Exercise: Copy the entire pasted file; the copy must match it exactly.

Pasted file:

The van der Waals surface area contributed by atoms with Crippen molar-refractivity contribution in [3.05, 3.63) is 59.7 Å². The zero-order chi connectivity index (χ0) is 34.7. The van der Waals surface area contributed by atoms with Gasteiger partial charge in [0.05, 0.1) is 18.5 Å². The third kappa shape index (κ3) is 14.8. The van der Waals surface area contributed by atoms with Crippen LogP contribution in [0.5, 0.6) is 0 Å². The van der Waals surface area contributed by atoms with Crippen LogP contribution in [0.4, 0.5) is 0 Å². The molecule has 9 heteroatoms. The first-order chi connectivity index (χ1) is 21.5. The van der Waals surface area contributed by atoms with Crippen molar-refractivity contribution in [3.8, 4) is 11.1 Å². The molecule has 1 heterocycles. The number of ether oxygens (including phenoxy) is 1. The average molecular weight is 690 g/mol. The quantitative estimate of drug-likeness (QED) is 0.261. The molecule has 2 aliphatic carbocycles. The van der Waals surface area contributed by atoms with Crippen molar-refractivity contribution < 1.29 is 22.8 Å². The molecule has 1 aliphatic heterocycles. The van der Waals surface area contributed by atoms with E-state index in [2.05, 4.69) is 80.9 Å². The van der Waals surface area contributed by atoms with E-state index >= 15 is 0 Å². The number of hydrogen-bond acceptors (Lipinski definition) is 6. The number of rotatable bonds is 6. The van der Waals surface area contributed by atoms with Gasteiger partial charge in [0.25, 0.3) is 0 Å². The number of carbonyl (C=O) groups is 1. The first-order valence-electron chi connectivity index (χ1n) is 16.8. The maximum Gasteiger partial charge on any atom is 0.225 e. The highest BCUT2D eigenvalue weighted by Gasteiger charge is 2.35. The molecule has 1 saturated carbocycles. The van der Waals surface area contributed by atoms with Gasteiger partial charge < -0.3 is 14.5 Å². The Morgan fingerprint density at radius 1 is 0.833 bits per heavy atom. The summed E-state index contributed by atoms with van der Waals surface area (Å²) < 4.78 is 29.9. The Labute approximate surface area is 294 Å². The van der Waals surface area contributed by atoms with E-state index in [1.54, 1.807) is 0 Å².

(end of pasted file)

The van der Waals surface area contributed by atoms with Crippen molar-refractivity contribution in [3.05, 3.63) is 59.7 Å². The zero-order chi connectivity index (χ0) is 34.7. The van der Waals surface area contributed by atoms with Gasteiger partial charge in [0.05, 0.1) is 18.5 Å². The third kappa shape index (κ3) is 14.8. The van der Waals surface area contributed by atoms with Crippen LogP contribution in [0.5, 0.6) is 0 Å². The van der Waals surface area contributed by atoms with Crippen LogP contribution in [0.4, 0.5) is 0 Å². The molecule has 9 heteroatoms. The first-order chi connectivity index (χ1) is 21.5. The van der Waals surface area contributed by atoms with Crippen molar-refractivity contribution in [3.8, 4) is 11.1 Å². The molecule has 1 heterocycles. The number of ether oxygens (including phenoxy) is 1. The average molecular weight is 690 g/mol. The quantitative estimate of drug-likeness (QED) is 0.261. The molecule has 2 aliphatic carbocycles. The van der Waals surface area contributed by atoms with Crippen molar-refractivity contribution < 1.29 is 22.8 Å². The molecule has 1 aliphatic heterocycles. The van der Waals surface area contributed by atoms with E-state index in [2.05, 4.69) is 80.9 Å². The van der Waals surface area contributed by atoms with E-state index >= 15 is 0 Å². The number of hydrogen-bond acceptors (Lipinski definition) is 6. The number of rotatable bonds is 6. The van der Waals surface area contributed by atoms with Gasteiger partial charge in [0.25, 0.3) is 0 Å². The number of carbonyl (C=O) groups is 1. The first-order valence-electron chi connectivity index (χ1n) is 16.8. The maximum Gasteiger partial charge on any atom is 0.225 e. The highest BCUT2D eigenvalue weighted by Gasteiger charge is 2.35. The molecule has 1 saturated carbocycles. The van der Waals surface area contributed by atoms with Gasteiger partial charge < -0.3 is 14.5 Å². The Morgan fingerprint density at radius 1 is 0.833 bits per heavy atom. The summed E-state index contributed by atoms with van der Waals surface area (Å²) < 4.78 is 29.9. The Labute approximate surface area is 294 Å². The van der Waals surface area contributed by atoms with E-state index in [1.54, 1.807) is 0 Å².